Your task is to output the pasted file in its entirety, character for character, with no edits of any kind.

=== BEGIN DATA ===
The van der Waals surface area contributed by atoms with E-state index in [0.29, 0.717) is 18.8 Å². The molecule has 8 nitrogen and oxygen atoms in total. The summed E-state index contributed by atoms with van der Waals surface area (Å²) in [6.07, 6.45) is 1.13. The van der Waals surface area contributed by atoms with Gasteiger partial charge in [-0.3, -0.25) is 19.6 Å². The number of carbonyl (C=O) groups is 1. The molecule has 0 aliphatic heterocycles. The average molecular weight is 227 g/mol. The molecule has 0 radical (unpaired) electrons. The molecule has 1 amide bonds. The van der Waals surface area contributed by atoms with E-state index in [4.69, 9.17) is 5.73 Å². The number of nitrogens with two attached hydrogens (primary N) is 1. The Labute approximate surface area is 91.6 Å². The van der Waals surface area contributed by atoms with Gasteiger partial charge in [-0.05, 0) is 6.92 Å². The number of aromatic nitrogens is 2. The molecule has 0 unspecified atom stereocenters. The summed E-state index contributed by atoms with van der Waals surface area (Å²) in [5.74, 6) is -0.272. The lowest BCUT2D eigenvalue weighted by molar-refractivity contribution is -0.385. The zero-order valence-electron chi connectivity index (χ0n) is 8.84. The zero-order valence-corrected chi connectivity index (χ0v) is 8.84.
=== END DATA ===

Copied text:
The van der Waals surface area contributed by atoms with E-state index in [0.29, 0.717) is 18.8 Å². The molecule has 8 nitrogen and oxygen atoms in total. The summed E-state index contributed by atoms with van der Waals surface area (Å²) in [6.07, 6.45) is 1.13. The van der Waals surface area contributed by atoms with Gasteiger partial charge in [-0.3, -0.25) is 19.6 Å². The number of carbonyl (C=O) groups is 1. The molecule has 0 aliphatic heterocycles. The average molecular weight is 227 g/mol. The molecule has 0 radical (unpaired) electrons. The molecule has 1 amide bonds. The van der Waals surface area contributed by atoms with E-state index in [4.69, 9.17) is 5.73 Å². The number of nitrogens with two attached hydrogens (primary N) is 1. The Labute approximate surface area is 91.6 Å². The van der Waals surface area contributed by atoms with Gasteiger partial charge in [-0.05, 0) is 6.92 Å². The number of aromatic nitrogens is 2. The molecule has 0 unspecified atom stereocenters. The summed E-state index contributed by atoms with van der Waals surface area (Å²) in [5.74, 6) is -0.272. The lowest BCUT2D eigenvalue weighted by molar-refractivity contribution is -0.385. The zero-order valence-electron chi connectivity index (χ0n) is 8.84. The zero-order valence-corrected chi connectivity index (χ0v) is 8.84.